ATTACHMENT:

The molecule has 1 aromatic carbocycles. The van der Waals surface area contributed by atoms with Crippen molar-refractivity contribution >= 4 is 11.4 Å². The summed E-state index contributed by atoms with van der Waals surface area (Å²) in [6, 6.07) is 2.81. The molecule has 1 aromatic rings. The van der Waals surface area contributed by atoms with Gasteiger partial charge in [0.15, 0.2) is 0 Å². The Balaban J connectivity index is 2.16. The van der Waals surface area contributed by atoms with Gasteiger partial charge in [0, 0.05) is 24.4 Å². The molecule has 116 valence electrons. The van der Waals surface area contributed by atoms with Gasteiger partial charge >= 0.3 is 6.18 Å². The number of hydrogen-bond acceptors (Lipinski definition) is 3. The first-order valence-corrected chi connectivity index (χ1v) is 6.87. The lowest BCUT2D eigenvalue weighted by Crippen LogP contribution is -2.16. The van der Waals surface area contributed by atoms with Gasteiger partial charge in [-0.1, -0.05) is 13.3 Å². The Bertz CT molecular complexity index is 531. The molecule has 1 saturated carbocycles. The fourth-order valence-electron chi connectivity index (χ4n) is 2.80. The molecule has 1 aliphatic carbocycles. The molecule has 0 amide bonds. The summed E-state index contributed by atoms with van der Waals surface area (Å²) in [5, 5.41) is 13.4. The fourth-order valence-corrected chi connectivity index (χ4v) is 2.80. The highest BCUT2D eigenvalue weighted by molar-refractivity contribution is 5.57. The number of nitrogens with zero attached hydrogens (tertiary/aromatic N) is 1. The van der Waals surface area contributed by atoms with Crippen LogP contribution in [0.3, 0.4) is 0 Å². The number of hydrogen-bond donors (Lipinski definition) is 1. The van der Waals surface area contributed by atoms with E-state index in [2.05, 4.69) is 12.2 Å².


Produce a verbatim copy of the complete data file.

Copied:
The molecule has 1 aromatic carbocycles. The van der Waals surface area contributed by atoms with Crippen molar-refractivity contribution >= 4 is 11.4 Å². The summed E-state index contributed by atoms with van der Waals surface area (Å²) in [6, 6.07) is 2.81. The molecule has 1 aromatic rings. The van der Waals surface area contributed by atoms with Gasteiger partial charge in [0.15, 0.2) is 0 Å². The Balaban J connectivity index is 2.16. The van der Waals surface area contributed by atoms with Gasteiger partial charge in [0, 0.05) is 24.4 Å². The molecule has 116 valence electrons. The van der Waals surface area contributed by atoms with Gasteiger partial charge >= 0.3 is 6.18 Å². The number of hydrogen-bond acceptors (Lipinski definition) is 3. The first-order valence-corrected chi connectivity index (χ1v) is 6.87. The lowest BCUT2D eigenvalue weighted by Crippen LogP contribution is -2.16. The van der Waals surface area contributed by atoms with Gasteiger partial charge in [-0.1, -0.05) is 13.3 Å². The Bertz CT molecular complexity index is 531. The molecule has 1 saturated carbocycles. The fourth-order valence-electron chi connectivity index (χ4n) is 2.80. The molecule has 1 aliphatic carbocycles. The molecule has 0 amide bonds. The summed E-state index contributed by atoms with van der Waals surface area (Å²) in [5, 5.41) is 13.4. The fourth-order valence-corrected chi connectivity index (χ4v) is 2.80. The highest BCUT2D eigenvalue weighted by molar-refractivity contribution is 5.57. The number of nitrogens with zero attached hydrogens (tertiary/aromatic N) is 1. The van der Waals surface area contributed by atoms with Crippen LogP contribution in [0.3, 0.4) is 0 Å². The number of hydrogen-bond donors (Lipinski definition) is 1. The van der Waals surface area contributed by atoms with E-state index in [2.05, 4.69) is 12.2 Å².